'A heartbreaker': Black settlement burial ground vandalized

Vandalism at a historic black Loyalist burial ground near Saint John has left heavy hearts among those who care for it.

All five windows smashed in memorial building at the historic Black Settlement Burial Ground near Saint John.

All five of the windows of this building, commemorating a church which stood in the 1700s, were smashed out. (Matthew Bingley/CBC)

Vandalism at a historic black Loyalist burial ground near Saint John has left heavy hearts among those who care for it.

The Black Settlement Burial Ground in Willow Grove, N.B., is the final resting place for dozens of black residents in the area. The cemetery was founded in 1831 for many black Loyalists and refugees who came to the area during the War of 1812.

The gravestones are long gone, but several monuments mark the cultural significance of the area. A small memorial building, commemorating the church which stood there in the 1700s, was added to the site in 1982.

Windows smashed out

Ralph Thomas spent Saturday morning sealing up all five of its windows, after someone smashed them out last week.

"It's a heartbreaker," said Thomas, who is the president of PRUDE  (Pride of Race, Unity and Dignity through Education), which champions diversity in Saint John.

Ralph Thomas, who discovered the damage, he doesn't believe it was racially motivated. (Matthew Bingley/CBC)

Thomas discovered the damage while he was preparing the burial ground for winter.

"Happened to look up and gee whiz, there was a broken window in the front entrance" he said. He soon discovered that all five of the windows had been broken and found stones inside the building.

He said it was a good thing the windows were made of Plexiglas, otherwise the damage could have been worse.

"We were very lucky that way. The inside wasn't damaged at all." Thomas said he'll have to return to board up the windows this week, before they are replaced in the spring.

Neighbours 'very upset'

He also discovered a monument, which had been missing for a month, tossed into a nearby ditch.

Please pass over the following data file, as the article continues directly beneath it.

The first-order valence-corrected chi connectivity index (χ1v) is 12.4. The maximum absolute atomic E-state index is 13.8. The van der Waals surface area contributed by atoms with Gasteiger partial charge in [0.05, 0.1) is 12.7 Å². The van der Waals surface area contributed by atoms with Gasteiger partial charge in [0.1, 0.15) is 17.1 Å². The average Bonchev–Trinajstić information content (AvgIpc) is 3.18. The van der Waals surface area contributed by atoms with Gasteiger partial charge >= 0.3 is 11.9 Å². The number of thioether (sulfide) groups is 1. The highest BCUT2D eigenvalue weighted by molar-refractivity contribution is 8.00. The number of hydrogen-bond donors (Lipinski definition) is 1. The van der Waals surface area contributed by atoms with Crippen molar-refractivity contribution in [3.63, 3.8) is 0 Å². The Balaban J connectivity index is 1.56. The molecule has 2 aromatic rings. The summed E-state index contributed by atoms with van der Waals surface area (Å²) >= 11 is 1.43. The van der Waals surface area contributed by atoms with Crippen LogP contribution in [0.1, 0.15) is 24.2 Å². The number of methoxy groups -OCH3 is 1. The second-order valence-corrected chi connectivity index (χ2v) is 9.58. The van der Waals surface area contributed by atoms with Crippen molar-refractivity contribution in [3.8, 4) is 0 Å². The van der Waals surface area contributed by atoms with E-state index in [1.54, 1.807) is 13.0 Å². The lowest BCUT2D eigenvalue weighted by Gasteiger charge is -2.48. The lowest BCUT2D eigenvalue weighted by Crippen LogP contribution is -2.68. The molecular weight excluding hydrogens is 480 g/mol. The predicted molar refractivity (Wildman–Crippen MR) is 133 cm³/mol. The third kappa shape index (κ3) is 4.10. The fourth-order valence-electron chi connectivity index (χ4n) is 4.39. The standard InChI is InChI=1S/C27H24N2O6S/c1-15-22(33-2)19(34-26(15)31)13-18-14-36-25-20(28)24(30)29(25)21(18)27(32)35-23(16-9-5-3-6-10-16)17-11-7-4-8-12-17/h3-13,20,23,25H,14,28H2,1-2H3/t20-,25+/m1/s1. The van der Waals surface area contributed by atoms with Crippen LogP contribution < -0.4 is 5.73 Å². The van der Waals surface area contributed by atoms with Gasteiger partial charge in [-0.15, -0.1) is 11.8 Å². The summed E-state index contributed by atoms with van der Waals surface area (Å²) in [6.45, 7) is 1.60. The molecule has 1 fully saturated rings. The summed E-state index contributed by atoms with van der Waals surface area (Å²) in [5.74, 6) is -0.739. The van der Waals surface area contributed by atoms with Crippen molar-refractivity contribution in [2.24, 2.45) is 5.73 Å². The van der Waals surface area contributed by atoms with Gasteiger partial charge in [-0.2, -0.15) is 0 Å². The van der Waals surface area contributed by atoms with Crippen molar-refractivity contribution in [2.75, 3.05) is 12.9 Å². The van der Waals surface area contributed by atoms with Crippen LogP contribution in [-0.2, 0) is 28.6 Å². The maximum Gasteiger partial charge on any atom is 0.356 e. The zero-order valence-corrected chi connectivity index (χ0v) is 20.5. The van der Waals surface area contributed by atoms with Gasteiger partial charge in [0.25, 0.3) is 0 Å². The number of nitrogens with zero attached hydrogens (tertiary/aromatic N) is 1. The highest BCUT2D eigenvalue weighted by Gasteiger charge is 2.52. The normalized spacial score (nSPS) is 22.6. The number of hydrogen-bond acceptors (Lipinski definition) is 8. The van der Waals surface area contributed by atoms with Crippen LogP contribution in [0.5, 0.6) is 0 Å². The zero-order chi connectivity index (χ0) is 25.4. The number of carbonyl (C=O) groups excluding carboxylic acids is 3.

Thomas said he doesn't believe the damage was racially motivated, despite the nature of the site.

The gravestones are no longer there, but the Black Settlement Burial Ground is the final resting place of black Loyalists and refugees who came to the area during the War of 1812. (Matthew Bingley/CBC)

The area is well looked after by those who live nearby, many of whom stopped by to speak to him while he made repairs, he said.

"Four or five people came and stopped by. They were very upset."

Robyn Scott lives next door to the cemetery and said she didn't hear anything out of the ordinary.

"I think it is very unfortunate that whoever did it doesn't have anything better to do with their time," she said. 

'We are hurt by it'

David Peters, a New Brunswick black historian, has also been heavily involved in the cemetery's development.

"It happen. We are hurt by it, yes, it's one of our most historic sites in the province, but it does happen."

Peters said the graveyard has been hit by vandals about three times since it was developed.

He thinks it was likely a kid who doesn't understand the significance of the location that was targeted.

"That is Loyalist land, that is refugee land for the black folks and there's other folks buried in that area as well" said Thomas. "So we have to respect that land, we have to respect that property."